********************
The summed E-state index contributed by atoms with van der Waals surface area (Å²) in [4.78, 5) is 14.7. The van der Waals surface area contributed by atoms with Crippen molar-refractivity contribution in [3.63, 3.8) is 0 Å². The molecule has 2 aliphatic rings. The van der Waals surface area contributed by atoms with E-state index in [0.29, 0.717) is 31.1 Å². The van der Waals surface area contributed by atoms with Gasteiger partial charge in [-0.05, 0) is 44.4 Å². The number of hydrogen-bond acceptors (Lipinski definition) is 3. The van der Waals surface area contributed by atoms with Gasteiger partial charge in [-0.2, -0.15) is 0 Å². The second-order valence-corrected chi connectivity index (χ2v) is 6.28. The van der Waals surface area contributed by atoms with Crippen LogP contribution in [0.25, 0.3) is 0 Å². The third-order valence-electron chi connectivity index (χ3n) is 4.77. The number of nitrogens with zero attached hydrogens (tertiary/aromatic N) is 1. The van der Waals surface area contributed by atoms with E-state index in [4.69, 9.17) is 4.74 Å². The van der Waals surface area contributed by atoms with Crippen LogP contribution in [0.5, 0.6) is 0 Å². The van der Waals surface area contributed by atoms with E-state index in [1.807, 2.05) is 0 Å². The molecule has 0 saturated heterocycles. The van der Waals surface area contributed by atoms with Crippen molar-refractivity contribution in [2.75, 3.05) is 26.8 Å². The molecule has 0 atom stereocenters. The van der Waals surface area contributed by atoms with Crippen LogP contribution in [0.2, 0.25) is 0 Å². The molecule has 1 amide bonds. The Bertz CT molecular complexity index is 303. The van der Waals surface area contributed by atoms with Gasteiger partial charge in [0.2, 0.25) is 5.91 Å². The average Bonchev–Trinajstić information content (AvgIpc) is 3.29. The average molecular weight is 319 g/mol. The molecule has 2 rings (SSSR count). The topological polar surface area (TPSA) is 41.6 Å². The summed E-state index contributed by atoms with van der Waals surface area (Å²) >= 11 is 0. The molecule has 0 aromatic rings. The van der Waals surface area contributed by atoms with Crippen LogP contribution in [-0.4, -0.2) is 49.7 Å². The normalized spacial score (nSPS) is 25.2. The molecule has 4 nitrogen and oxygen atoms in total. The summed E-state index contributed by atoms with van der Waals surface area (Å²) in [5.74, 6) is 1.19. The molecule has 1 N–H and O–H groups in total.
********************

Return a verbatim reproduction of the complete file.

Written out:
The summed E-state index contributed by atoms with van der Waals surface area (Å²) in [4.78, 5) is 14.7. The van der Waals surface area contributed by atoms with Crippen molar-refractivity contribution in [3.63, 3.8) is 0 Å². The molecule has 2 aliphatic rings. The van der Waals surface area contributed by atoms with E-state index in [0.29, 0.717) is 31.1 Å². The van der Waals surface area contributed by atoms with Gasteiger partial charge in [-0.05, 0) is 44.4 Å². The number of hydrogen-bond acceptors (Lipinski definition) is 3. The van der Waals surface area contributed by atoms with Gasteiger partial charge in [-0.2, -0.15) is 0 Å². The second-order valence-corrected chi connectivity index (χ2v) is 6.28. The van der Waals surface area contributed by atoms with Crippen LogP contribution in [0.25, 0.3) is 0 Å². The third-order valence-electron chi connectivity index (χ3n) is 4.77. The number of nitrogens with zero attached hydrogens (tertiary/aromatic N) is 1. The van der Waals surface area contributed by atoms with E-state index in [4.69, 9.17) is 4.74 Å². The van der Waals surface area contributed by atoms with Crippen LogP contribution in [0.5, 0.6) is 0 Å². The van der Waals surface area contributed by atoms with E-state index in [1.807, 2.05) is 0 Å². The molecule has 0 saturated heterocycles. The van der Waals surface area contributed by atoms with Crippen molar-refractivity contribution in [2.75, 3.05) is 26.8 Å². The molecule has 0 atom stereocenters. The van der Waals surface area contributed by atoms with Crippen LogP contribution in [0.2, 0.25) is 0 Å². The molecule has 1 amide bonds. The Bertz CT molecular complexity index is 303. The van der Waals surface area contributed by atoms with Gasteiger partial charge in [0.2, 0.25) is 5.91 Å². The average Bonchev–Trinajstić information content (AvgIpc) is 3.29. The average molecular weight is 319 g/mol. The molecule has 2 rings (SSSR count). The topological polar surface area (TPSA) is 41.6 Å². The summed E-state index contributed by atoms with van der Waals surface area (Å²) >= 11 is 0. The molecule has 0 aromatic rings. The van der Waals surface area contributed by atoms with Crippen LogP contribution in [-0.4, -0.2) is 49.7 Å². The normalized spacial score (nSPS) is 25.2. The molecule has 4 nitrogen and oxygen atoms in total. The summed E-state index contributed by atoms with van der Waals surface area (Å²) in [5.74, 6) is 1.19. The molecule has 1 N–H and O–H groups in total.